"What a brilliant book, beautifully and sensitively written."
What a brilliant book, beautifully and sensitively written. Oddly I was about a third of the way in before I remembered that Eyam was a real village and the happenings, although fictionalised, were also true, which gave the story so much more depth. Although the book was set in the 17th century, the characters of the three women, Catherine, Elizabeth and Emmett, seem somehow quite modern. It could be that the plague and our current pandemic make the story line that much more poignant, but I think it is more that the writer is able to write about emotion, grief and hope with such conviction. When reading historical fiction, so much is said about infant mortality that you tend to gloss over it as the norm, but the way it is written about in this book, is so contemporary and real. How the mother watches over her children as they sleep and how each one is so precious, is not an emotion that changes with the centuries. The links to our present situation runs through the whole book, with phrases such as 'every day seemed to have no bounds and flowed in endless sameness' and 'the invisible threat' being particularly memorable. Also the way William carefully records the deaths each month reminds me of radio news reports! The book develops so well in both characterisation but also in plot - how the village isolates itself, but also how it learns from the deaths and ways to cope with the disease and the solitary existence forced upon the village. It was definitely a memorable and thought provoking read. It made me appreciate how much people gave up for the safety of others. I shall be buying a hard copy of this to keep.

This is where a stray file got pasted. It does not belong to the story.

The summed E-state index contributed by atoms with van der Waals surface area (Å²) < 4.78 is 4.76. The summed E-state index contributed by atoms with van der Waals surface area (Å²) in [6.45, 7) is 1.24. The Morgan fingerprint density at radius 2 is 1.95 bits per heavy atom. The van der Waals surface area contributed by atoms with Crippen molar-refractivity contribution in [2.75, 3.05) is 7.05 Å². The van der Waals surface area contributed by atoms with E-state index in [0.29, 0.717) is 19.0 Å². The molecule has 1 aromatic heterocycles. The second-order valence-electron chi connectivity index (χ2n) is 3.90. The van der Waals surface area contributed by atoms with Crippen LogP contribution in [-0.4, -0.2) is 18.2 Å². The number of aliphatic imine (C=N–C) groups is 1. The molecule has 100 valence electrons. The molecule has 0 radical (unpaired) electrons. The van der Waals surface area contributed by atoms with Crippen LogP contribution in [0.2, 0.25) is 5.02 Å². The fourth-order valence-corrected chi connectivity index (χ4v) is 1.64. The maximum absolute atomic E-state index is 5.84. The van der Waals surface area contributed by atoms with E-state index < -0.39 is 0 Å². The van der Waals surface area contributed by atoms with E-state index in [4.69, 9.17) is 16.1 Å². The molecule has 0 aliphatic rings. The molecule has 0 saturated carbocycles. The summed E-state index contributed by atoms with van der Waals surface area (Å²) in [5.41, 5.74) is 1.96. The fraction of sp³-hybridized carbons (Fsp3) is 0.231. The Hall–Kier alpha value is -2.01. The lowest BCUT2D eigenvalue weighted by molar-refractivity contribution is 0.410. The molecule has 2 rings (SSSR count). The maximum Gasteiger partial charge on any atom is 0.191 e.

Rosie Watch, A LoveReading Ambassador
|Primary Genre||Historical Fiction|
I am particularly pleased to review this book. It tells of three women and individual responses to the plague’s devastation where contact with infected people leads inevitably to death.
I am particularly pleased to review this book. A work of fiction, it is based on facts surrounding the village of Eyam in Derbyshire which took the decision to quarantine itself during the plague of 1665. It tells of three women and individual responses to the plague’s devastation where contact with infected people leads inevitably to death. The book is both powerful and disturbing, particularly as we are currently living through a pandemic. The three female protagonists, Emmott, Catherine and Elizabeth have different problems to tackle, but ultimately work towards the same outcome – to protect their loved ones. The book is filled with historical detail which only helps to place the reader deep in the heartbreak that ensues. Reading this novel during a pandemic is both disturbing and totally recognisable and almost becomes a modern tale of social distancing and distrust of strangers.... Read Full Review
In 'Three: A Tale of Brave Women and the Eyam Plague', Jennifer Jenkins has taken real historical characters and woven a work of creative fiction around their lives and, in some cases, deaths, that is well researched, authentic and completely and grippingly readable.
I first heard of the small Derbyshire village of Eyam in November 2020, when it's story formed part of a Channel 5 documentary, providing, as it does, unparalleled data about the transmission of a devastating disease, so relevant in today's world. In 'Three: A Tale of Brave Women and the Eyam Plague', Jennifer Jenkins has taken real historical characters and woven a work of creative fiction around their lives and, in some cases, deaths, that is well researched, authentic and completely and grippingly readable. The Great Plague escaped London in a consignment of flea-ridden second hand clothing, delivered to one George Viccars, journeyman and assistant to Eyam's tailor. Falling sick on September 6th 1665, he died the very next day.... Read Full Review